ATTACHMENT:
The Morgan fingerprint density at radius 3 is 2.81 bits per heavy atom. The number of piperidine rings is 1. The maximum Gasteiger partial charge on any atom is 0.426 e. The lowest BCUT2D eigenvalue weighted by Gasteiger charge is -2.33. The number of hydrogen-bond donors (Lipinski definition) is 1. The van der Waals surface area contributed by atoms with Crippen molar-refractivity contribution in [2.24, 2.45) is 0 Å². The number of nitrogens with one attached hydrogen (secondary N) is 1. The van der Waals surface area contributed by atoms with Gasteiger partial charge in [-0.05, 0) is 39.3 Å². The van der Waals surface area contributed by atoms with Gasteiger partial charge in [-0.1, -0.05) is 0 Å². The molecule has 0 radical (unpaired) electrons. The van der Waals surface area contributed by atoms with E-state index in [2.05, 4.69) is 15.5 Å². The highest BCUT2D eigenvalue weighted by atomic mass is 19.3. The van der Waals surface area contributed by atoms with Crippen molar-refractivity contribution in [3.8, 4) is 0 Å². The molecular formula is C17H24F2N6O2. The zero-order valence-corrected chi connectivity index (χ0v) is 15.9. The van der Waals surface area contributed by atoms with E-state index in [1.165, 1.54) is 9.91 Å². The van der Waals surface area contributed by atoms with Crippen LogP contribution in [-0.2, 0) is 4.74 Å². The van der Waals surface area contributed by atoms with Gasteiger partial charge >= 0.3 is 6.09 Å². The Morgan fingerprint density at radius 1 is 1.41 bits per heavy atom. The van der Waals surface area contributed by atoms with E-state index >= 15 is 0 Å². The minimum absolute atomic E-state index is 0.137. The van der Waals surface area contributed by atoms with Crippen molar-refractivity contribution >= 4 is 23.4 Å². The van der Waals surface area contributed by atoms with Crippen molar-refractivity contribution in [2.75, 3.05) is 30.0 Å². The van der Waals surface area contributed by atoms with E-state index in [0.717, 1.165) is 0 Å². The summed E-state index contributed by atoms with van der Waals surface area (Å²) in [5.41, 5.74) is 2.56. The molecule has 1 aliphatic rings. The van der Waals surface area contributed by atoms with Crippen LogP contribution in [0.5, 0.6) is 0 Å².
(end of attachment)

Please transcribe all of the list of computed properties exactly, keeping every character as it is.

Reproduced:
The Morgan fingerprint density at radius 3 is 2.81 bits per heavy atom. The number of piperidine rings is 1. The maximum Gasteiger partial charge on any atom is 0.426 e. The lowest BCUT2D eigenvalue weighted by Gasteiger charge is -2.33. The number of hydrogen-bond donors (Lipinski definition) is 1. The van der Waals surface area contributed by atoms with Crippen molar-refractivity contribution in [2.24, 2.45) is 0 Å². The number of nitrogens with one attached hydrogen (secondary N) is 1. The van der Waals surface area contributed by atoms with Gasteiger partial charge in [-0.05, 0) is 39.3 Å². The van der Waals surface area contributed by atoms with Gasteiger partial charge in [-0.1, -0.05) is 0 Å². The molecule has 0 radical (unpaired) electrons. The van der Waals surface area contributed by atoms with E-state index in [2.05, 4.69) is 15.5 Å². The highest BCUT2D eigenvalue weighted by atomic mass is 19.3. The van der Waals surface area contributed by atoms with Crippen molar-refractivity contribution in [3.8, 4) is 0 Å². The molecular formula is C17H24F2N6O2. The zero-order valence-corrected chi connectivity index (χ0v) is 15.9. The van der Waals surface area contributed by atoms with E-state index in [1.165, 1.54) is 9.91 Å². The van der Waals surface area contributed by atoms with Crippen LogP contribution in [-0.2, 0) is 4.74 Å². The van der Waals surface area contributed by atoms with Gasteiger partial charge >= 0.3 is 6.09 Å². The Morgan fingerprint density at radius 1 is 1.41 bits per heavy atom. The van der Waals surface area contributed by atoms with E-state index >= 15 is 0 Å². The minimum absolute atomic E-state index is 0.137. The van der Waals surface area contributed by atoms with Crippen molar-refractivity contribution >= 4 is 23.4 Å². The van der Waals surface area contributed by atoms with Crippen molar-refractivity contribution in [2.75, 3.05) is 30.0 Å². The van der Waals surface area contributed by atoms with E-state index in [0.717, 1.165) is 0 Å². The summed E-state index contributed by atoms with van der Waals surface area (Å²) in [5.41, 5.74) is 2.56. The molecule has 1 aliphatic rings. The van der Waals surface area contributed by atoms with Crippen LogP contribution in [0.5, 0.6) is 0 Å².